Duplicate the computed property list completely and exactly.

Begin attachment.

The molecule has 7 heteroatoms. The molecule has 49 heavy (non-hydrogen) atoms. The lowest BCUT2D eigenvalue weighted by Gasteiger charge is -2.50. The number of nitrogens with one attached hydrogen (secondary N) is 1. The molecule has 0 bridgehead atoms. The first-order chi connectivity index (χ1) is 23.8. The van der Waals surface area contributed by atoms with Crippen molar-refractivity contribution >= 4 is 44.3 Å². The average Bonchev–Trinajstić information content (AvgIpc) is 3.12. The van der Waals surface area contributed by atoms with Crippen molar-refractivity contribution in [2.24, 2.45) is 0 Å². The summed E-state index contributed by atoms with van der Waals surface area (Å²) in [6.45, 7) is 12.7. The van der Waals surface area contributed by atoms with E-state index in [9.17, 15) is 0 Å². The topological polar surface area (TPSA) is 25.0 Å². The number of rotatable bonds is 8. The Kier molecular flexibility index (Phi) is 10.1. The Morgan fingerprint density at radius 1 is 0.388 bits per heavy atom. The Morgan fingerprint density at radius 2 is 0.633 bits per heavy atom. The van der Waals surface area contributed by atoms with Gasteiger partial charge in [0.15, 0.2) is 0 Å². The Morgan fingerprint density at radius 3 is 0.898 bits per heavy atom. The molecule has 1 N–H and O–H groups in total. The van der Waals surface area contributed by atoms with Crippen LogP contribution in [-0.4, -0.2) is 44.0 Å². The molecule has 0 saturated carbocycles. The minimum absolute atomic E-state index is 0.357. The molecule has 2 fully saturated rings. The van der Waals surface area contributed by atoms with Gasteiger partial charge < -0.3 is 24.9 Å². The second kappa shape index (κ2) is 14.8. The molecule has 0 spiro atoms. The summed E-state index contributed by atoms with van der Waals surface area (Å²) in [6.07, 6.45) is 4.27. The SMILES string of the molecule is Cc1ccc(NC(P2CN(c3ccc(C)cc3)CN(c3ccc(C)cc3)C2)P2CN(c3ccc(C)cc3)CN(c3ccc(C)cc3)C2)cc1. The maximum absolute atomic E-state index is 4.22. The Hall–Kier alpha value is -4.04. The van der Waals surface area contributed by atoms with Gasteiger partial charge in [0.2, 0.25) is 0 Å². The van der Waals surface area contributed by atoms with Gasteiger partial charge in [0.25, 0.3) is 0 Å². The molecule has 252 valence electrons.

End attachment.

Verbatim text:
The molecule has 7 heteroatoms. The molecule has 49 heavy (non-hydrogen) atoms. The lowest BCUT2D eigenvalue weighted by Gasteiger charge is -2.50. The number of nitrogens with one attached hydrogen (secondary N) is 1. The molecule has 0 bridgehead atoms. The first-order chi connectivity index (χ1) is 23.8. The van der Waals surface area contributed by atoms with Crippen molar-refractivity contribution >= 4 is 44.3 Å². The average Bonchev–Trinajstić information content (AvgIpc) is 3.12. The van der Waals surface area contributed by atoms with Crippen molar-refractivity contribution in [2.24, 2.45) is 0 Å². The summed E-state index contributed by atoms with van der Waals surface area (Å²) in [6.45, 7) is 12.7. The van der Waals surface area contributed by atoms with E-state index in [9.17, 15) is 0 Å². The topological polar surface area (TPSA) is 25.0 Å². The number of rotatable bonds is 8. The Kier molecular flexibility index (Phi) is 10.1. The Morgan fingerprint density at radius 1 is 0.388 bits per heavy atom. The Morgan fingerprint density at radius 2 is 0.633 bits per heavy atom. The van der Waals surface area contributed by atoms with Gasteiger partial charge in [0.15, 0.2) is 0 Å². The Morgan fingerprint density at radius 3 is 0.898 bits per heavy atom. The molecule has 1 N–H and O–H groups in total. The van der Waals surface area contributed by atoms with Crippen LogP contribution in [-0.4, -0.2) is 44.0 Å². The molecule has 0 saturated carbocycles. The minimum absolute atomic E-state index is 0.357. The molecule has 2 fully saturated rings. The van der Waals surface area contributed by atoms with Gasteiger partial charge < -0.3 is 24.9 Å². The second kappa shape index (κ2) is 14.8. The molecule has 0 spiro atoms. The summed E-state index contributed by atoms with van der Waals surface area (Å²) in [6.07, 6.45) is 4.27. The SMILES string of the molecule is Cc1ccc(NC(P2CN(c3ccc(C)cc3)CN(c3ccc(C)cc3)C2)P2CN(c3ccc(C)cc3)CN(c3ccc(C)cc3)C2)cc1. The maximum absolute atomic E-state index is 4.22. The Hall–Kier alpha value is -4.04. The van der Waals surface area contributed by atoms with Gasteiger partial charge in [0.2, 0.25) is 0 Å². The van der Waals surface area contributed by atoms with Gasteiger partial charge in [0.25, 0.3) is 0 Å². The molecule has 252 valence electrons.